Whoa: AP says John McCain knows why the 35W bridge fell. “The bridge in Minneapolis didn’t collapse because there wasn’t enough money. The bridge in Minneapolis collapsed because so much money was spent on wasteful, unnecessary pork-barrel projects.” Minnesotans’ reaction? No one scrambles to get local input — though the PiPress puts the Rev. Wright on its front page. AP recalls too-thin gusset plates and notes that the state was monitoring the bridge but hadn’t red-flagged it.
Can I be your special health-care friend? The Strib’s Warren Wolfe connects dots between John McCain’s new health plan (Tuesday) and Tim Pawlenty’s (Wednesday). Like his potential boss, Pawlenty is pushing health-savings accounts for state workers and expanded individual tax credits; unions are pushing back, saying it’s a panacea only for high incomes. Doesn’t the city of Minneapolis do a form of HSA? Someone should check how that’s going.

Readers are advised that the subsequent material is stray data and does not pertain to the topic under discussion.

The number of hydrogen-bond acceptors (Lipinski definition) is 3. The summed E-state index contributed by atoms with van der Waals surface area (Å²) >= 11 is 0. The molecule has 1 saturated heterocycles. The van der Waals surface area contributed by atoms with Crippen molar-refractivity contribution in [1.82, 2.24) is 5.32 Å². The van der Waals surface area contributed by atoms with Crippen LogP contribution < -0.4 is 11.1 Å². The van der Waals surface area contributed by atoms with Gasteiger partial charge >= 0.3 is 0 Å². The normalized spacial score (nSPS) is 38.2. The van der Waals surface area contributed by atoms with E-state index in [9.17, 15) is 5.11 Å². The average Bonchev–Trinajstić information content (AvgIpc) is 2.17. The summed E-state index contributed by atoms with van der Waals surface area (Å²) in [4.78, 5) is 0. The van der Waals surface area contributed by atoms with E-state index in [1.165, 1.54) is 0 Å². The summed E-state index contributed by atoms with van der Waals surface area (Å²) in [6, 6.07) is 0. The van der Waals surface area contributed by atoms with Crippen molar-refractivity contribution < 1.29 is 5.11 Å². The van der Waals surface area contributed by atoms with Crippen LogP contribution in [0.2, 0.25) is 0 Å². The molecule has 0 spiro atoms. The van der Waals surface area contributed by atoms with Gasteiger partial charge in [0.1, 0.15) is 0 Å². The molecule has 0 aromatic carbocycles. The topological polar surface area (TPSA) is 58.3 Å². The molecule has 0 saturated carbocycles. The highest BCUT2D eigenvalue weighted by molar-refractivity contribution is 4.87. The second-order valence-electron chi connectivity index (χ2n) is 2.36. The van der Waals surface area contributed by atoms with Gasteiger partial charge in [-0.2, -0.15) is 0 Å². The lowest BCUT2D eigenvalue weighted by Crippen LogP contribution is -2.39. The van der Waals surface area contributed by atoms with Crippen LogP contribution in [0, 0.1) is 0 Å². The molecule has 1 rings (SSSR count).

Census figures out today will show the state’s Hispanic population up 44 percent this decade, the PiPress’s Frederick Melo and MaryJo Webster report. The state as a whole has grown just 6 percent. Hispanics now make up 4 percent of the state’s population, or about 200,000 people. The Asian population is up 25 percent. Twenty percent of the state’s high school grads will be students of color by 2015, the state says.
More census: MPR’s Toni Randolph focuses not on color, but age. The state’s average age has risen to 37.1, up from around 35 in 2000. The number of folks 85 or older is up 22 percent, and there are 40 percent more 50-year-olds. On the flip, 35- to 39-year-olds are down 15 percent. On average, we’re a half-year older than the nation.